45 results for author: Child Victims


James R. Marsh Appointed to Blue Ribbon Commission Examining the Larry Nassar Scandal

CHILD USA, the University of Pennsylvania-based think tank focused on child abuse and neglect, with $300,000 in funding from the Foundation for Global Sports Development (GSD), today announced the establishment of an independent Blue Ribbon Commission to examine the institutional responses to sexual abuse by former USA Gymnastics doctor Larry Nassar. The announcement came at the Athletes and Abuse Symposium hosted at the University of Pennsylvania, where leading national experts on sports, law enforcement, child sexual abuse, and child development convened to examine the repeated abuse of athletes across the spectrum of sports and ages.

“Game Over: Commission to Protect Youth Athletes” led by Marci Hamilton, CEO of CHILD USA and Fox Professor of Practice at the University of Pennsylvania, will have 16 members, and will immediately engage in a fact-finding exercise, before conducting public hearings to bring greater light to what happened and what went wrong in reporting. The commission expects to release a full, public report, in the beginning of 2020 with the goal of preventing abuse in the future.


U.S. House must support child-pornography victim restitution

The U.S. House should enact a sensible bill to provide restitution to victims of child pornography. The Senate passed the bill in January.

By Seattle Times editorial board

Victims of child pornography are entitled to restitution from those who victimize them, the U.S. Supreme Court ruled in 2014. But the means for doing so are incredibly burdensome, and Congress should change that.

The U.S. Senate unanimously passed a bill to do just that in January, but it has not made any progress in the House.

Abuse and Incest National Network. Her group has endorsed the proposal along with other organizations including the National Center for Victims of Crime.

This bill is a good compromise between previous Senate and House proposals. The House should not hesitate to take the bill up and pass it.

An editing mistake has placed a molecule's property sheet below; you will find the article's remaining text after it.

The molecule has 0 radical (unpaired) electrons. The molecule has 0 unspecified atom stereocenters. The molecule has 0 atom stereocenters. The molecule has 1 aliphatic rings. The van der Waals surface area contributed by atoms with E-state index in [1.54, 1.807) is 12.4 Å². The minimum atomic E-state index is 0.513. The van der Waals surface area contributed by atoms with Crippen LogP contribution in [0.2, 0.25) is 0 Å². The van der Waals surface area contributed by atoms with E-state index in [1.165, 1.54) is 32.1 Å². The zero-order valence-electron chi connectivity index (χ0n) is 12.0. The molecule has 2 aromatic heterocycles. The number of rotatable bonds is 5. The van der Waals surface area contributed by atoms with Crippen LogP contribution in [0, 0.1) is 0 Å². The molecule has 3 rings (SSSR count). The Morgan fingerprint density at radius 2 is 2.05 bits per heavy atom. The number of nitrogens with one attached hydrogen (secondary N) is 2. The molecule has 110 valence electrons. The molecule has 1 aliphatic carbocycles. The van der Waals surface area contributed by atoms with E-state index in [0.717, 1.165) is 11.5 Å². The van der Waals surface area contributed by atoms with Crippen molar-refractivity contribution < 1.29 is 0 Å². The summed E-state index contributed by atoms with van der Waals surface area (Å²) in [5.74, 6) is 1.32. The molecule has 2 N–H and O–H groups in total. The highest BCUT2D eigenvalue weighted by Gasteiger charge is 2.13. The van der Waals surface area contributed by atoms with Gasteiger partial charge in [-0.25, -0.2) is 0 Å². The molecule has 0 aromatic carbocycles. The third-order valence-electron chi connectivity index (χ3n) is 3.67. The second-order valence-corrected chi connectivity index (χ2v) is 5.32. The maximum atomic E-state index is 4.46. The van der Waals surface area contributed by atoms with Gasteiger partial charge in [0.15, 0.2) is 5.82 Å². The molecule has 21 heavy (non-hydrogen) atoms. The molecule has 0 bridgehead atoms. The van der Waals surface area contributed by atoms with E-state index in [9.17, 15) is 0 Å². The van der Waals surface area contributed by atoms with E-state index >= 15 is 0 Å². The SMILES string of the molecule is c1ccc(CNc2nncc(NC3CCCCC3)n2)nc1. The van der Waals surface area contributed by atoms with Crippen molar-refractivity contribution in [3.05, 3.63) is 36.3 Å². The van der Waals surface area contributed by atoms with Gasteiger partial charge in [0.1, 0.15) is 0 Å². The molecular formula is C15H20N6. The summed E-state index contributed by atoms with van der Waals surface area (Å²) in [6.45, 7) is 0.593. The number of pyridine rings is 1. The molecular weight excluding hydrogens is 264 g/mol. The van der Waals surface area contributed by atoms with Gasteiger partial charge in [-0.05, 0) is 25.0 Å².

55 State Attorneys General Call for Swift Passage of the AVAA

Last week, attorneys general from both political parties across the entire country signed a letter to House Speaker Ryan, Leader Pelosi, Chair Goodlatte, and Ranking Member Nadler calling for the swift passage by the House of Representatives of the Amy, Vicky, and Andy Child Pornography Victim Assistance Act of 2017 (S. 2152).

Thanks to Utah Attorney General Sean Reyes and Washington Attorney General Robert W. Ferguson for co-sponsoring this crucial effort through the National Association of Attorneys General.

This unequivocal support has already had a meaningful impact on the House's consideration of this important bill which is now being finalized for eventual passage.


Victory in Congress!! House Passes Major Civil Reform for Child Victims 406-3

The House today passed legislation drafted by Senator Dianne Feinstein [D-CA] to require amateur athletics governing bodies like USA Gymnastics and other amateur sports organizations to report sex-abuse allegations immediately to local or federal law enforcement, or a child-welfare agency designated by the Justice Department.

The bill also reforms Masha's Law found at 18 U.S.C. 2255 by significantly enhancing federal civil remedies for victims of child pornography.

These long-sought critical reforms will empower victims of child pornography to hold offenders responsible not only in criminal court, but in federal civil court as well. Advocates for child pornography victims have been seeking these changes for almost 10 years. We congratulate Congress for passing significant law reform for Olympic and amateur athletes, and victims of child pornography, forced labor trafficking, child sex trafficking, federal sex abuse and interstate prostitution.

NOW IS THE TIME TO PASS THE AVAA! Congress must not and cannot rest until federal criminal restitution reform is finally enacted. Let's build on this victory to pass comprehensive reform for victims of child pornography and online exploitation.


Olympic Survivors Demand Change – Congress Scores a Zero

Yesterday, the former national team doctor for USA Gymnastics, Larry Nassar, was sentenced to up to 175 years for a litany of sexual abuse crimes. Nassar was sentenced after seven days of heart wrenching testimony from 156 victims who were abused while Nassar served as a team doctor for Michigan State University and USA Gymnastics.

While further Congressional investigation is definitely necessary, the Senate has already passed by unanimous consent decisive well-considered legislation championed by Senator Dianne Feinstein which is supported by 270 organizations and individuals. The Senate Judiciary Committee held hearings and passed this legislation to protect young victims who participate in amateur sports from sexual abuse.

Once again, the Senate has acted decisively and once again it is up to the House to turn rhetoric into reality.

In the House, House Bill 1973 is sponsored by Representative Susan Brooks from Indiana and Representative Lois Frankel from Florida who co-chair the Women’s Caucus and have championed this issue.